Therapeutic targets that ALS and SCA31 have in common identified
A group of researchers led by Professor ISHIKAWA Kinya at the Center for Personalized Medicine for Healthy Aging of Tokyo Medical And Dental University Medical Hospital, Specially Appointed Professor MIZUSAWA Hidehiro at the Graduate School of Medical and Dental Sciences, and Professor YOKOTA Takanori at the Department of Neurology and Neurological Science at Tokyo Medical And Dental University, in a joint research project with Director NAGAI Yoshitaka and Manager WADA Keiji at the Department of Degenerative Neurological Diseases, National Institute of Neuroscience, National Center of Neurology and Psychiatry, Japan, and researchers from Strasbourg University (France) and The Hospital for Sick Children in Toronto (Canada), discovered that neural toxicity of RNA repeat sequences that caused inherited Spinocerebellar ataxia type 31 (SCA31), which is specific to Japanese, was suppressed by amyotrophic lateral sclerosis (ALS)-linked proteins, TDP-43, FUS, hnRNPA2B1.
NAGAI Yoshitaka -- Currently: Endowed Chair Professor, Neurotherapeutics, Graduate School of Medicine, Osaka University
WADA Keiji -- Currently: Director, Translational Medical Center
This group also found that toxicity in TDP-43, FUS, hnRNPA2B1 was suppressed by nontoxic short RNA repeat sequences, which was an epoch-making discovery towards the development of treatment for SCA31and ALS.
This group’s study suggested the mechanisms by which homeostasis in vivo is kept: RNA-binding proteins (RBPs) suppress structural abnormalities in RNA through RNA- RBP interactions and RNA suppressed RBP aggregation.
This group advocates a new hypothesis of clinical condition that imbalance between RNA and proteins causes SCA31 characterized by abnormal RNA accumulation, and ALS characterized by RBP aggregation. This group also mentioned the possibility of new treatment methods for correcting this imbalance.
This group’s achievements will lead to the development of drugs for various neurodegenerative disorders in which RNA aggregation and RBP accumulation occur, and suggest potential therapeutic strategies for these diseases.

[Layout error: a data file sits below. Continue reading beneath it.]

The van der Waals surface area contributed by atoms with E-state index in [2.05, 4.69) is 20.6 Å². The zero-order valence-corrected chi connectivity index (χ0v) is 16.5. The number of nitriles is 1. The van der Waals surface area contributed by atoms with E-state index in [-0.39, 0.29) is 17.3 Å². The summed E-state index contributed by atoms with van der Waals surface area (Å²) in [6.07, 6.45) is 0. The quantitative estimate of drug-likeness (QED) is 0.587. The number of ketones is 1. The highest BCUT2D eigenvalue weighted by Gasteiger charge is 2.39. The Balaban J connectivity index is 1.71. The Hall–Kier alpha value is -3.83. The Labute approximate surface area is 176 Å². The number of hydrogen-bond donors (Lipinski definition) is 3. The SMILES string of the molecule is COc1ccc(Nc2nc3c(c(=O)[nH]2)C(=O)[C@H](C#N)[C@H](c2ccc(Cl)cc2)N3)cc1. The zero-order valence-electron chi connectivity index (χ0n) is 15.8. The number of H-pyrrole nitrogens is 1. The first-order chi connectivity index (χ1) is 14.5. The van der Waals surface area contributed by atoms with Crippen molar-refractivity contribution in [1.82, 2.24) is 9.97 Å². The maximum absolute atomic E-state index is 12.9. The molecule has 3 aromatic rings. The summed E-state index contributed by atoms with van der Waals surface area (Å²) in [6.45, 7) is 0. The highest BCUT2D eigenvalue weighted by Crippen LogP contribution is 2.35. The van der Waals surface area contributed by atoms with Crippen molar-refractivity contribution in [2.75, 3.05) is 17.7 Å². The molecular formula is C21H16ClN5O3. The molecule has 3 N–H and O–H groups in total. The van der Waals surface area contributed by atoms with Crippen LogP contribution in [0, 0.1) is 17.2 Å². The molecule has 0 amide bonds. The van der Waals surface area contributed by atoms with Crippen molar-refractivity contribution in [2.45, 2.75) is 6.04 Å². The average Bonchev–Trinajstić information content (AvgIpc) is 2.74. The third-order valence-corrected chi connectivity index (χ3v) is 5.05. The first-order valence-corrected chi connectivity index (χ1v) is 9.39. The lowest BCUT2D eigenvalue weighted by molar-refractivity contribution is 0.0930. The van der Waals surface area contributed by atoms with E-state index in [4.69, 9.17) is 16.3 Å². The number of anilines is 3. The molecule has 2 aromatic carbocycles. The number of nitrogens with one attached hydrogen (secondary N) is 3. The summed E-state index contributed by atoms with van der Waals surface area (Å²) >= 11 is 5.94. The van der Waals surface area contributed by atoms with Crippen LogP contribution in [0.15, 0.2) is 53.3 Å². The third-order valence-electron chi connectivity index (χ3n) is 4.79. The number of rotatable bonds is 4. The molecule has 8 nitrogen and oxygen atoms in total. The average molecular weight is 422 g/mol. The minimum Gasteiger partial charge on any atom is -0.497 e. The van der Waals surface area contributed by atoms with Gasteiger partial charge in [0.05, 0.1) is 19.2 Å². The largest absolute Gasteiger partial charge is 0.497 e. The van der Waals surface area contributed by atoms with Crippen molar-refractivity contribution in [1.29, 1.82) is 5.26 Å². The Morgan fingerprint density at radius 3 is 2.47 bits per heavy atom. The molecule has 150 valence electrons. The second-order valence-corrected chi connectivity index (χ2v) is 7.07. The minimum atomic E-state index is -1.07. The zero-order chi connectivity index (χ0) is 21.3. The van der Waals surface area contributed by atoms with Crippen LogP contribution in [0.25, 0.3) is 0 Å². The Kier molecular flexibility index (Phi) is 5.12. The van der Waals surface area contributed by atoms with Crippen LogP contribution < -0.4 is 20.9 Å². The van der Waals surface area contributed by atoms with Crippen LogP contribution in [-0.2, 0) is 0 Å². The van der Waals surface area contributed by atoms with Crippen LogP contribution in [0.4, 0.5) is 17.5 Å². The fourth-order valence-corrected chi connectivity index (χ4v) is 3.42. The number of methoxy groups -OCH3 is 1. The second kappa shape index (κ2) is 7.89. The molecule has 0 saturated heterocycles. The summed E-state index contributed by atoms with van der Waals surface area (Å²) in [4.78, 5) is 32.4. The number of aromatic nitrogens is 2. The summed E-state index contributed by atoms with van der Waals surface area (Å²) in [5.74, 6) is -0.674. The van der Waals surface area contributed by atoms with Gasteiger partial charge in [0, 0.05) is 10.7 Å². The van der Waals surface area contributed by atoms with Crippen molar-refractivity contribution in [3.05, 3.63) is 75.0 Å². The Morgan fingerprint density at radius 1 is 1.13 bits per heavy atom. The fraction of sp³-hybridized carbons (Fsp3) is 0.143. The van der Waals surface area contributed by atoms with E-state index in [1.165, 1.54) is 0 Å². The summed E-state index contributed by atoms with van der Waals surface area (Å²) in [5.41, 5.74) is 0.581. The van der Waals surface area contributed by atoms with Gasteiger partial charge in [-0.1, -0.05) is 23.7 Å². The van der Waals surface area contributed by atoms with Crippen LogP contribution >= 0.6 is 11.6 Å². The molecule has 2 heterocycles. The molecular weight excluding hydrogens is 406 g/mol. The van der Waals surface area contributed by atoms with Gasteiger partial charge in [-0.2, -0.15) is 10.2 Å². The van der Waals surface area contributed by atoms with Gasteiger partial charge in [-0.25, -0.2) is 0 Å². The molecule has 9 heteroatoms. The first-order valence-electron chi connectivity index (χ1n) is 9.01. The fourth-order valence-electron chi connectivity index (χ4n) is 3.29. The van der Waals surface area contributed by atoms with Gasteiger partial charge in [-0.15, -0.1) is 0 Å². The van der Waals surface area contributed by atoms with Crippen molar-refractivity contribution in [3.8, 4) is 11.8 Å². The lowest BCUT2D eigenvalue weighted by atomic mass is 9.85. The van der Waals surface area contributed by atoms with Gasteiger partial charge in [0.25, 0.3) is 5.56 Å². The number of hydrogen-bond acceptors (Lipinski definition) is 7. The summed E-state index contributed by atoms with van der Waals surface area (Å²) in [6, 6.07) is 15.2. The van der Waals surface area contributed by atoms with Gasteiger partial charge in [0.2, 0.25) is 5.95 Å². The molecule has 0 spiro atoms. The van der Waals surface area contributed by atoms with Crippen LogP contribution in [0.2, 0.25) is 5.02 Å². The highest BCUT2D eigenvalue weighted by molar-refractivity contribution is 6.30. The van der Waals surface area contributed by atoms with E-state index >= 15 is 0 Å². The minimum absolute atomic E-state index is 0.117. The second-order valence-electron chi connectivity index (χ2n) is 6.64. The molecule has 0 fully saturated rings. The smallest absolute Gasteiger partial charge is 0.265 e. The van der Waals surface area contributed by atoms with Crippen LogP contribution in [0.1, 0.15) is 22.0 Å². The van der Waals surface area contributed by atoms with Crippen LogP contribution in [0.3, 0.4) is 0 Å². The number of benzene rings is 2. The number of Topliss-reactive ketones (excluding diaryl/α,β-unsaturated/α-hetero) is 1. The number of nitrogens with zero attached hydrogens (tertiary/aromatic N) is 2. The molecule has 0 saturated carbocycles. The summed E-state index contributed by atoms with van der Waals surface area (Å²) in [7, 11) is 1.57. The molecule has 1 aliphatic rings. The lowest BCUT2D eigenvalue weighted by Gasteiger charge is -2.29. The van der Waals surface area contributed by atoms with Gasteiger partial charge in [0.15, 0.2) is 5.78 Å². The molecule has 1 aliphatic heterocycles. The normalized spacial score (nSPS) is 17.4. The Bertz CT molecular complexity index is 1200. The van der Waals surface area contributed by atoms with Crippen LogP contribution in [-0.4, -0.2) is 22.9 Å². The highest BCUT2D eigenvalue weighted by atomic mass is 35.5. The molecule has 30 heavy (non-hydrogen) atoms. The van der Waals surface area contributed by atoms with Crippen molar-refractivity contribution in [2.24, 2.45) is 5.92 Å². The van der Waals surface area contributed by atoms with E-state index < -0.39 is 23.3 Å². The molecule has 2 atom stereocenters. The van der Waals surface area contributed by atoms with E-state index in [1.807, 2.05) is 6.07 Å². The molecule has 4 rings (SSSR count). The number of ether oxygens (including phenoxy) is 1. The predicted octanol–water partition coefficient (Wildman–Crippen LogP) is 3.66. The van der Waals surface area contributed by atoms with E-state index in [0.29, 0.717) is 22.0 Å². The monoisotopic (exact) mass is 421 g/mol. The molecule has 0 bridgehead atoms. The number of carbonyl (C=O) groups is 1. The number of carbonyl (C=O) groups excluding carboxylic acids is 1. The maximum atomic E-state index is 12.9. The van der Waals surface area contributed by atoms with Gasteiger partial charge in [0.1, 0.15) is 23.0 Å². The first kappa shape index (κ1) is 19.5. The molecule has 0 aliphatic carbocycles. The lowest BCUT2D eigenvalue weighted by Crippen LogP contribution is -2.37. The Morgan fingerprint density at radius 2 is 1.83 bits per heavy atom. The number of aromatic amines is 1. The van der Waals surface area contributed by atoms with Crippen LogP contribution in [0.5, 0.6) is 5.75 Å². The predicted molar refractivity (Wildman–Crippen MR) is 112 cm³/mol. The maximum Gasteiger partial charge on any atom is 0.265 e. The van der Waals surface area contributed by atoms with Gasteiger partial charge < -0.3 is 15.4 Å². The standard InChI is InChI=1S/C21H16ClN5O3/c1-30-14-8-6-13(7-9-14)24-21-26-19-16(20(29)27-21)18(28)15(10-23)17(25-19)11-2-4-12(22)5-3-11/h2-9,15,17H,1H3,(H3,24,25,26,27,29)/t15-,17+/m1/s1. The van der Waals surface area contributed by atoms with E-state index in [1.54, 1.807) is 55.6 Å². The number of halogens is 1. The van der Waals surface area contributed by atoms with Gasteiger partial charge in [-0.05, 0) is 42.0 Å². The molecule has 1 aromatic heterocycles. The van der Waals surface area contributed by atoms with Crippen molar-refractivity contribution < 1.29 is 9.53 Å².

Microsatellite expansion disorders are pathologically characterized by RNA foci formation and repeat-associated non-AUG (RAN) translation. However, their underlying pathomechanisms and regulation of RAN translation remain unknown. We report that expression of expanded UGGAA (UGGAA exp ) repeats, responsible for spinocerebellar ataxia type 31 (SCA31) in Drosophila, causes neurodegeneration accompanied by accumulation of UGGAA exp RNA foci and translation of repeat-associated pentapeptide repeat (PPR) proteins, consistent with observations in SCA31 patient brains. We revealed that motor-neuron disease (MND)-linked RNA-binding proteins (RBPs), TDP-43, FUS, and hnRNPA2B1, bind to and induce structural alteration of UGGAA exp . These RBPs suppress UGGAA exp -mediated toxicity in Drosophila by functioning as RNA chaperones for proper UGGAA exp folding and regulation of PPR translation. Furthermore, nontoxic short UGGAA repeat RNA suppressed mutated RBP aggregation and toxicity in MND Drosophila models. Thus, functional crosstalk of the RNA/RBP network regulates their own quality and balance, suggesting convergence of pathomechanisms in microsatellite expansion disorders and RBP proteinopathies.
To learn more about this research, please view the full research report entitled " Regulatory Role of RNA Chaperone TDP-43 for RNA Misfolding and Repeat-Associated Translation in SCA31 " at this page of the Neuron website.